Protocol Parsing in Scala, Part I

Protocol Parsing in Scala, Part I

By Charles Calkins, OCI Principal Software Engineer

March 2016


With the emergence of the Internet of Things, data protocols are more ubiquitous than ever. Functional programming is also becoming mainstream, with Scala a leading language in that arena.

This article discusses the scodec parser library for Scala to parse binary data, and part II of this article demonstrates the Scala Standard Parser Combinator Library which is useful for parsing text.

The use of libraries such as these allows the protocol definition to be translated almost exactly into executable code, making implementation easier to understand and can be seen to be correct "by inspection," reducing the chance of programmer errors.

Source code for this article is available in the associated archive.

A Binary Protocol

There are many binary protocols in common use. In particular, Internet-related ones such as IP, TCP, and UDP are used by billions of devices. In the IoT space, MQTT and CoAP are among the most popular.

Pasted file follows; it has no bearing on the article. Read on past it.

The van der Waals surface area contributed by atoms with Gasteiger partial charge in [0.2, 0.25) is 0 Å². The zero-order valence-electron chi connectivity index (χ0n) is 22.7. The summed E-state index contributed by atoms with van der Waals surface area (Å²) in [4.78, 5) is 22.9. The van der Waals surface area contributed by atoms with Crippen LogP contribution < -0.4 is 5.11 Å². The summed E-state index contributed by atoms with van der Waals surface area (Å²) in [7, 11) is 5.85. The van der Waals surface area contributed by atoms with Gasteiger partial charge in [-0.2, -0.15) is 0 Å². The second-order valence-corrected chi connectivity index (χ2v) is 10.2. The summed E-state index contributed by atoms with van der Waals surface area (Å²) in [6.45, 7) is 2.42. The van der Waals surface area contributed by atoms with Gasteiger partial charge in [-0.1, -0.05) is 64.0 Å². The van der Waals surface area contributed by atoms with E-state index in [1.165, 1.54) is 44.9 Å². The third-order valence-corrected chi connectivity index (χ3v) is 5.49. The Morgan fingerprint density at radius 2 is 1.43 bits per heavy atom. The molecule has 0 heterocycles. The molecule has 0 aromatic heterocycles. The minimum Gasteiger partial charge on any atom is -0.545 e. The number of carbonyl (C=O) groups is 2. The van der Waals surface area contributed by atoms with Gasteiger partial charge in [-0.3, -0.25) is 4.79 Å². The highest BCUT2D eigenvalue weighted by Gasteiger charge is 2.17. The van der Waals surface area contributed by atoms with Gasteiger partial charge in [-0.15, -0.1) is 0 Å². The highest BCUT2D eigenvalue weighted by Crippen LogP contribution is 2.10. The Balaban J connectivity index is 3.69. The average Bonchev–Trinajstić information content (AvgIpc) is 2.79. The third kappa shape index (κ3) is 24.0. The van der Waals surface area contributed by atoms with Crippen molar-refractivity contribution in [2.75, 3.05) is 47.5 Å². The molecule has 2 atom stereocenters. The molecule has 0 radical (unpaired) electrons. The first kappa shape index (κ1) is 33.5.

For the purposes of this article, we shall consider a fictional protocol that is reminiscent of one used in proprietary hardware for industrial control that the author has used for many years.

Consider a packet-based protocol between a host and network of devices with the following features:

  1. Messages can be sent with a low or high priority.
  2. Messages can be addressed to a specific device by hardware address or by network address, where the network address format also allows for broadcast messages to be expressed.
  3. Multiple requests can be active at the same time — the host does not need to wait for the reply to a message to be received before another is sent.